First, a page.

Know the signs of childhood asthma  

Uzma Muneer, D.O. with a specialty in Pediatrics wrote for Edward-Elmhurst Health that it’s upsetting to see your child coughing, wheezing or, even worse, struggling to breathe.Pediatric asthma is the most common serious chronic disease in infants and children, according to the American Academy of Allergy, Asthma & Immunology.

In children with asthma, the lungs and airways become inflamed when exposed to certain triggers. Asthma symptoms can interfere with school, sports, sleep, and daily life. Unmanaged asthma can lead to dangerous asthma attacks and damage to growing lungs.

Many children with asthma also have food allergies, skin allergies (e.g., eczema), or hay fever. Children with a family history of allergies and/or asthma and frequent respiratory infections are also at greater risk for pediatric asthma. Also, low birth weight and exposure to secondhand smoke before and/or after birth can increase risk.

While symptoms can begin at any age, most children with asthma have their first symptoms by age 5. Not all children wheeze; sometimes the only symptom is a chronic cough. Other children have symptoms only when exercising.

Read more 

How to Get Your Kids Outside and Active this Summer  

Writer Sierra Powell asks, “Have you ever wondered what to do with the kids after a long day in school?”   Some actives can either be fun, recreational, or educational to keep your children occupied. Some of these activities help your kids develop spatial, science, reading, Math, and writing skills every day. The advantage of some activities after school can be so much fun they won’t know they are learning.

DIY Creations

Since schools can be a whole day of sports and academia, students might come home tired and mentally exhausted. A little fun won’t be wrong to break the dullness. For you to make sure children stay proactive, it’s essential to keep them on a schedule of activities this Summer. It’s vital to find fun activities and chores to instill discipline through duties and activities.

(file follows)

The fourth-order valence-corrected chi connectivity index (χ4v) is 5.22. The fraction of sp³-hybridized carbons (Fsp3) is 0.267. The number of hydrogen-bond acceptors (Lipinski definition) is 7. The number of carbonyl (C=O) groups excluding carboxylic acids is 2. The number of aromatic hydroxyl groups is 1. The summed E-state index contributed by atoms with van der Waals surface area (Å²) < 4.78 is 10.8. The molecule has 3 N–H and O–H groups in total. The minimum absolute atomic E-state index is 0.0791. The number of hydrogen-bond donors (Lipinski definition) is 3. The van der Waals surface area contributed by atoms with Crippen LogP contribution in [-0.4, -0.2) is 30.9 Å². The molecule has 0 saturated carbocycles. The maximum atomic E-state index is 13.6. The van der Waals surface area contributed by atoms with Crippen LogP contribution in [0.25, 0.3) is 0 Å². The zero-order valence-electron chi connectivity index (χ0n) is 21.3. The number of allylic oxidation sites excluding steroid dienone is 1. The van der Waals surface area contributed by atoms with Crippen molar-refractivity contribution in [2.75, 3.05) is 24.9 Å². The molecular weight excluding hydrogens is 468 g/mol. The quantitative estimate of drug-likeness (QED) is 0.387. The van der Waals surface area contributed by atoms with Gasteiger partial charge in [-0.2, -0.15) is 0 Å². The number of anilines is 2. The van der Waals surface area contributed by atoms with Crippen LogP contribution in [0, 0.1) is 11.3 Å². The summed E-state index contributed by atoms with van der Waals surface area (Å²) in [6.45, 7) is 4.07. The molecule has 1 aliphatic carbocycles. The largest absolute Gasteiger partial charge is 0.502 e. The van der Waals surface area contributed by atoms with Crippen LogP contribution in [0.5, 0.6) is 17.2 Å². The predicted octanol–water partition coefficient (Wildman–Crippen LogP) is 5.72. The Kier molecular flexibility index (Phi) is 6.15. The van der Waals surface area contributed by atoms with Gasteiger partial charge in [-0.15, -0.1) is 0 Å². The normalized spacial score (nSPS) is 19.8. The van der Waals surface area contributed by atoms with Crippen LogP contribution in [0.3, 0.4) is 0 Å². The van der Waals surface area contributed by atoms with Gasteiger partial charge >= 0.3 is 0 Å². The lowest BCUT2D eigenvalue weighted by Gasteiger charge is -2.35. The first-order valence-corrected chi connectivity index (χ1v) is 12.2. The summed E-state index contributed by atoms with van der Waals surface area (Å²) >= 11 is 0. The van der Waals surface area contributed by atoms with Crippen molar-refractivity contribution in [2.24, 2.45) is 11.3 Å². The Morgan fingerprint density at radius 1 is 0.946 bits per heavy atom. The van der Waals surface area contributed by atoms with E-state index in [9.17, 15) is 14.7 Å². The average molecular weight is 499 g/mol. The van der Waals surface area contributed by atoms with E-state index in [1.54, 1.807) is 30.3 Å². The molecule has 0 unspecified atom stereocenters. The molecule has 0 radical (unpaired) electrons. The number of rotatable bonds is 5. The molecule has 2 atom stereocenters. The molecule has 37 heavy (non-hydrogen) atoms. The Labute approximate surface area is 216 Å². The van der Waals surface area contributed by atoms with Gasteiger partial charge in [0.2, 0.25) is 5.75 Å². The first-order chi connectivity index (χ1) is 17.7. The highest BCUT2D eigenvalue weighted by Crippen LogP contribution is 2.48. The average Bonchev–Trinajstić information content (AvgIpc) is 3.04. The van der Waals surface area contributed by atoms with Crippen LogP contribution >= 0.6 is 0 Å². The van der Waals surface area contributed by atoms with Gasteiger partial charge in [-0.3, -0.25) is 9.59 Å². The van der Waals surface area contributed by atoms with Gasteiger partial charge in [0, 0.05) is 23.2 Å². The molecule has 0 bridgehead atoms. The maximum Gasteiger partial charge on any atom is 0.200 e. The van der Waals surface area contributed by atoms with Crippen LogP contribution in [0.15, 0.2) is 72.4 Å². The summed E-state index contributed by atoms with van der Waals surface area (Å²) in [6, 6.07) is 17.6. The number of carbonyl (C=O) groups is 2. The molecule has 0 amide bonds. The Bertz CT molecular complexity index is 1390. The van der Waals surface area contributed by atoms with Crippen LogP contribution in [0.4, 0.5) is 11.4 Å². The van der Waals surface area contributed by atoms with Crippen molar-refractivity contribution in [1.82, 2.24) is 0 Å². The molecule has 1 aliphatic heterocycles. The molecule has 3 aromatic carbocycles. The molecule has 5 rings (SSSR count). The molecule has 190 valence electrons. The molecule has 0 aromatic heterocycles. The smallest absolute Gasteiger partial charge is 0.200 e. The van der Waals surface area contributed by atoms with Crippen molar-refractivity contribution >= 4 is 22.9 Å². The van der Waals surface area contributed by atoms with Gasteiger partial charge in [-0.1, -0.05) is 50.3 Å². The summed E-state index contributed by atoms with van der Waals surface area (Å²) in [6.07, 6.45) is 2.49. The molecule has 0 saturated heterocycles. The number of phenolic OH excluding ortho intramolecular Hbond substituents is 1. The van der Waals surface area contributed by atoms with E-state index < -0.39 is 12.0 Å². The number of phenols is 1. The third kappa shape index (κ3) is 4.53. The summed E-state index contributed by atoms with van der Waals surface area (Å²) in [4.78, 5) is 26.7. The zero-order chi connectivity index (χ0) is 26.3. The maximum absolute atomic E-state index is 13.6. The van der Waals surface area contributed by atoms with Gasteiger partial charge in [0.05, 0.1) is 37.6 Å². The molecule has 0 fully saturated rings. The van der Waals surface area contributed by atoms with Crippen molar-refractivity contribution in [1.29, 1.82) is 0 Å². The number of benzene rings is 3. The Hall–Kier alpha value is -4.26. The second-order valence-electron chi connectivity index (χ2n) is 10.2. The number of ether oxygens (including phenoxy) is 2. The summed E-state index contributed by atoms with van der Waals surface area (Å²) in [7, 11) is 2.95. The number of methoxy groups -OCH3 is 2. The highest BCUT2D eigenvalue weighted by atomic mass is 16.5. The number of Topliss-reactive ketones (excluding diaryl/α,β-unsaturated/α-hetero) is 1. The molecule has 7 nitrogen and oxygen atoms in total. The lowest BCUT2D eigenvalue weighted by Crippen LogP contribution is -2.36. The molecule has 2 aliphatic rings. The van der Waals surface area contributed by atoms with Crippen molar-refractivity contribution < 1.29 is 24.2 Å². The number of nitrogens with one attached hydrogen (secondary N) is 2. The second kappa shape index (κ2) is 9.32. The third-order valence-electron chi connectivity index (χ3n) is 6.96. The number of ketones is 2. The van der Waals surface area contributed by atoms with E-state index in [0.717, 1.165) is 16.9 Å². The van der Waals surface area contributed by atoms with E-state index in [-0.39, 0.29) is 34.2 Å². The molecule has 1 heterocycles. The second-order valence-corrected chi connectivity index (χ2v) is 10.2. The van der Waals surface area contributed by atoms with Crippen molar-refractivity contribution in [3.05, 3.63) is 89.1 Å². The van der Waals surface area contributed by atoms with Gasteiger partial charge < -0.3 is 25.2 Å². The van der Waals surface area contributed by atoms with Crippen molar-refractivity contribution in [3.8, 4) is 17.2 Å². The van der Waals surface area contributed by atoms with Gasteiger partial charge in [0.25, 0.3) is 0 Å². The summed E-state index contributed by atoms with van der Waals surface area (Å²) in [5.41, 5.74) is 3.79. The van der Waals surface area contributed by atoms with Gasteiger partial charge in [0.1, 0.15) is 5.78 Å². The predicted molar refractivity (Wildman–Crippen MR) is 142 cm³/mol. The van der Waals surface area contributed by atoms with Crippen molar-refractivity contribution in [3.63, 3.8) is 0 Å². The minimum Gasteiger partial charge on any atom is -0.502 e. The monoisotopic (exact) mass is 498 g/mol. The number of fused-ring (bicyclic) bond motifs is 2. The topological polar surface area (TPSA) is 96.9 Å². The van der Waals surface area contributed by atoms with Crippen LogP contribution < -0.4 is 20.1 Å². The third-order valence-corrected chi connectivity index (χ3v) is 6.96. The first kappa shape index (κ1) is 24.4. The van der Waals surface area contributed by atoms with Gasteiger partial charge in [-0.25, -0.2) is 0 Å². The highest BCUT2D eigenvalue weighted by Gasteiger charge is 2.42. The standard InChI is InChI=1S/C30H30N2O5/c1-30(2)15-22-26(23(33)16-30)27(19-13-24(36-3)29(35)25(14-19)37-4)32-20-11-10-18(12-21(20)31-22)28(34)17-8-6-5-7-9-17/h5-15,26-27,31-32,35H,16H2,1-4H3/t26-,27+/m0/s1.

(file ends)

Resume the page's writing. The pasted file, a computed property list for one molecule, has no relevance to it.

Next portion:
It’s good you provide them with random recycled materials, scissors, glue and tell them to create a bridge or a different idea that you might have.

Chalk Drawing on the Sidewalk

After children have spent their day indoors in rigorous academic learning, there is nothing wrong with spending some time outdoors. A good game you can introduce to your children Is drawing objects on the sidewalk and let them guess.

After spending all day inside and focus, it is great to spend some time outside after school. We like to play one game to guess the picture with the sidewalk and let the others think about what the images stand for. Chalk Drawing boosts the children’s creativity to turn a word into a picture and be an “outside the box thinker.”

Chalk Drawing helps kids learn to think creatively to turn a word into a picture and think out of the box and think of ways to enable their team to attempt to know the word. If you happen to have enough kids, you can vary the game and play it in groups. You can even introduce spelling words and vocabulary in a fun way.

Make a Snack!

Children, in general, love treats. The evening hours can be a great time to instill kids with skills to create snack recipes and follow them keenly. You win as a caregiver if you label anything as a treat since it gets them exciting. Snack preparation serves as a double duty to teach your kids basic cooking skills and follow instructions and cook.

A good snack recipe I would suggest is peanut butter energy balls. Read more 

Sleeping for two  

Edward-Elmhurst Healthy shared in its Healthy Driven Bog that We’ve all heard of the saying “eating for two” when you’re pregnant. Now health professionals are highlighting the importance of “sleeping for two.”

For moms-to-be, the effects of poor sleep go beyond irritability, exhaustion, and poor concentration. Research suggests insufficient and low-quality sleep during pregnancy can disrupt normal immune function and lead to birth-related complications.

One study in the American Journal of Obstetrics and Gynecology found that expectant moms who slept less than six hours a night had longer labors and were 4.5 times more likely to have a cesarean section compared with women who slept seven hours or more.

Another study from the University of Pittsburgh School of Medicine found a link between poor sleep during pregnancy and complications at birth, including low birth weight and preterm birth. The study also found that women with depression were more likely to suffer from disturbed sleep, and vice versa; and the combination of the two increased the risk for birth complications.

Even knowing the importance of sleeping well during pregnancy, it’s easier said than done. Hormonal changes, discomfort, frequent bathroom trips, indigestion, and anxiety can all disrupt the quality and quantity of sleep. Read more 

Maintaining a Healthy Pregnancy